It is unknown what causes the bacterial balance to be disrupted in the first place.3

BV is not caused by poor hygiene — in fact, using perfumed soaps, bubble bath, vaginal deodorants, and antiseptic liquids in baths actually changes the acidity of the vagina and can increase your chances of getting BV.4

BV is caused by an overgrowth of bacteria that are normally found in the vagina. There are millions of “good bacteria” in the vagina, and the bacteria that causes BV is kept in check by another bacteria species called lactobacilli

Thrush is also caused by an overgrowth of normal organisms which live in the vagina, but instead of bacteria it is an overgrowth of a yeast called Candida that penetrates the mucosal lining of the vagina.5 Just like with BV, when the vaginal environment changes, Candida yeast has a chance to overgrow.

Situations when this may happen include taking antibiotics. Antibiotics can change the balance of bacteria within the vagina, giving Candida more food and space to grow.6

What are the differences between symptoms of BV and of thrush?

Both BV and thrush can present with vaginal discharge. In BV, the discharge is often white-grey in colour, watery, and has a fishy smell. This smell may be more noticeable during intercourse or after menstruation. The discharge is not usually associated with significant itching or discomfort around the vagina or vulva (opening of the vagina). There may also be a burning sensation when you pee.

Symptoms usually last two to three days if treated with antibiotics. Many people with bacterial vaginosis have no signs or symptoms at all and if it is not causing any problems it may not need treatment.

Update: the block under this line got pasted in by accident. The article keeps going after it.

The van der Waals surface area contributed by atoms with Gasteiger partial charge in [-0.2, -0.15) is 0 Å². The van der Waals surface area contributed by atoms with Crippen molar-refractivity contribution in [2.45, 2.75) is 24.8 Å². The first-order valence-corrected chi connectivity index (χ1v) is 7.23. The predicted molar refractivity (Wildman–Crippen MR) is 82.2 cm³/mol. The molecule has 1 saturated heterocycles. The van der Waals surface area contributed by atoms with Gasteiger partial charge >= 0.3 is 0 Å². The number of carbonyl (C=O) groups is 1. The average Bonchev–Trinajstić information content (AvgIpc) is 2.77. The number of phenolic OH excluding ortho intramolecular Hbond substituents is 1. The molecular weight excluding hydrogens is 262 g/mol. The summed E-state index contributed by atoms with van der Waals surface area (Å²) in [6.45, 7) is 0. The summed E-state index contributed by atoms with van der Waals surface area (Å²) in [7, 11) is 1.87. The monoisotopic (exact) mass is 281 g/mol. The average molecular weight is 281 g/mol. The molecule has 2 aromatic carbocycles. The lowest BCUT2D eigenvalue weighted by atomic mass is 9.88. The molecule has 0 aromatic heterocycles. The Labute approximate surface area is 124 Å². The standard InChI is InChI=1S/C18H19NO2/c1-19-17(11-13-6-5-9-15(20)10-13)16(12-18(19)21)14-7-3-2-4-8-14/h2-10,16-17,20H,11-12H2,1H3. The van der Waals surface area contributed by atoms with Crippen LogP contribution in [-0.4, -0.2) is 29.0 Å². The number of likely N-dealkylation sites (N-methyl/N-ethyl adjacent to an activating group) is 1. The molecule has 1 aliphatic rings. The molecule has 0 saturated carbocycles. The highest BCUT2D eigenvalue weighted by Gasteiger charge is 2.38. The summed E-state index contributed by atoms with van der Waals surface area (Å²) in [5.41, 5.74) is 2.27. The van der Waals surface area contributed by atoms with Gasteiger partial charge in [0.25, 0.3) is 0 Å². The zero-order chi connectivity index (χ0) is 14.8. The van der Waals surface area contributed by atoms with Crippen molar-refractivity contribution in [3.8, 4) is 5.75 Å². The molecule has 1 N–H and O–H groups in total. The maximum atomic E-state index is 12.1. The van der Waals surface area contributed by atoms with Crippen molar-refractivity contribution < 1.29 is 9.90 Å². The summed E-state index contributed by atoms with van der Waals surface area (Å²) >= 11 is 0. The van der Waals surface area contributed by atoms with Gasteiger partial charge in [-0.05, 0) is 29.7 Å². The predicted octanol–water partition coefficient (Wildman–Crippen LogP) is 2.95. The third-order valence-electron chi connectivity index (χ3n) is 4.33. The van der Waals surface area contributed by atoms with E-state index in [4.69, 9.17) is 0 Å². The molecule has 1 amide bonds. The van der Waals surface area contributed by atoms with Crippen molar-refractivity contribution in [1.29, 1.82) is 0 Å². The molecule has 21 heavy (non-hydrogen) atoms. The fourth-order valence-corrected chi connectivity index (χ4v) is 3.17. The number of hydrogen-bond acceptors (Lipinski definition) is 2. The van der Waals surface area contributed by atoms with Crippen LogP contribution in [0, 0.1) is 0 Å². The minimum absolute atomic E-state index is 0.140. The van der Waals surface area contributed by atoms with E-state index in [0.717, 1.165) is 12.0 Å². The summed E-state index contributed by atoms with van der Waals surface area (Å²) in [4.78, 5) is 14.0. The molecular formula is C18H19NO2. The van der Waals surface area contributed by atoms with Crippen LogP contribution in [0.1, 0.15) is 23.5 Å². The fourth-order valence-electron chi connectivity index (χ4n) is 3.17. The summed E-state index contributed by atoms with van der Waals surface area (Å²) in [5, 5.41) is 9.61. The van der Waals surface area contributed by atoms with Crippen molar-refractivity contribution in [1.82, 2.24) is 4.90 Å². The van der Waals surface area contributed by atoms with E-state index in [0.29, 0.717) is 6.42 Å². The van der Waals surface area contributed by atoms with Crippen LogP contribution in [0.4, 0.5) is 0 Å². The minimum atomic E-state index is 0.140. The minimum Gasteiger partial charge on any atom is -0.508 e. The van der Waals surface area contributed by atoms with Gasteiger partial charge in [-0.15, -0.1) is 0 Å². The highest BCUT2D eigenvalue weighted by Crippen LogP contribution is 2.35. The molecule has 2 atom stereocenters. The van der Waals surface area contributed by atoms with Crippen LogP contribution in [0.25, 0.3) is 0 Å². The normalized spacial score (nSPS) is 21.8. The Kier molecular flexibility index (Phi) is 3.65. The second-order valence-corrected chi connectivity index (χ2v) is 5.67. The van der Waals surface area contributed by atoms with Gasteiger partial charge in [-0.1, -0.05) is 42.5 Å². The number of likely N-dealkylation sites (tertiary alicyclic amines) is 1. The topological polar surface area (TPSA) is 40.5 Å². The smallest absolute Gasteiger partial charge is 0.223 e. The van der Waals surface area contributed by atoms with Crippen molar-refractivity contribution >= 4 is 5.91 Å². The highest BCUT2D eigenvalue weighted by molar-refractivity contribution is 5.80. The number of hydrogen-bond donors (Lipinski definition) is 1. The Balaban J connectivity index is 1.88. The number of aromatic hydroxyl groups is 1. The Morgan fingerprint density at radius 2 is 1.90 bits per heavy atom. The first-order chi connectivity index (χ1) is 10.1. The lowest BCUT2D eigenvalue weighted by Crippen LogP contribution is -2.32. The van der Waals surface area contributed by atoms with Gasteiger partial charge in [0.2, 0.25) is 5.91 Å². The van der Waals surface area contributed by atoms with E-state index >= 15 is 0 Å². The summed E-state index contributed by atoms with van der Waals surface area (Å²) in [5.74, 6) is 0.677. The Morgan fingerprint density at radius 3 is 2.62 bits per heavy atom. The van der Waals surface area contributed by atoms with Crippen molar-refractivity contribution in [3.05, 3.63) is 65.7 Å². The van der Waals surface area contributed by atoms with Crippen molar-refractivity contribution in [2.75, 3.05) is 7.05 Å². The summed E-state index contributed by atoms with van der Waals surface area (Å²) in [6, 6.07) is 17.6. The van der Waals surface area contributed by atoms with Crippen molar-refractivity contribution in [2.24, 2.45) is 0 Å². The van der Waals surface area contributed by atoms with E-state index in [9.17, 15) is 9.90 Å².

In thrush, the vaginal discharge is thick, creamy white, curd-like, and does not have a smell. Unlike BV, the vaginal discharge is often associated with intense itching, redness, and discomfort or pain around the vagina or vulva. If the itching is intense this is more likely to be due to thrush rather than bacterial vaginosis.7 Thrush may also have an associated burning sensation on peeing or having sex. Some people with thrush may not have any signs or symptoms.

For thrush, there may just be itching with no vaginal discharge at all, but in BV the main symptom is vaginal discharge. Similarly, if there is redness around the vagina that is severe, this is more likely to be thrush rather than BV.

Do other conditions cause similar symptoms to thrush and BV?

The symptoms of vaginal discharge may be something else if you have other symptoms such as abnormal periods, abdominal pain, you are pregnant, or where sexually transmitted infections (STIs) may be a possibility.

STIs such as chlamydia and gonorrhoea can present like thrush, with vaginal itching and discharge, although the discharge in these instances can be white, green, or yellow.

Having abnormal periods, abdominal pain, and vaginal discharge may be due to pelvic inflammatory disease. This is an infection of the uterus, ovaries, Fallopian tubes, or cervix, and is usually caused by STIs. Thrush, on the other hand, does not normally cause abdominal pain.

If you are in any doubt as to what could be causing your symptoms, or if it is the first time you have had thrush, then go and seek advice from your doctor or GP.

Treatment

Both BV and thrush have effective treatments, but each is treated differently, so it is important to go to the doctor and get checked out if you’re unsure.

If there are no symptoms with BV or you only have mild symptoms (little vaginal discharge), then it is possible for the body to correct itself and you may not even need any treatment.8 Simple lifestyle measures such as having showers instead of baths, and avoiding using strong detergents or deodorants around the vaginal area can help.

Some people think that applying a thin layer of plain, live yoghurt around the vaginal area can help the symptoms of BV settle more quickly, although there is no strong evidence to support or refute this.9 If BV is particularly troublesome, has symptoms, or you are pregnant, then treatment is needed. BV can be treated with antibiotics in gel or tablet form.

For thrush, there may just be itching with no vaginal discharge at all, but in BV the main symptom is vaginal discharge. Similarly, if there is redness around the vagina that is severe, this is more likely to be thrush rather than BV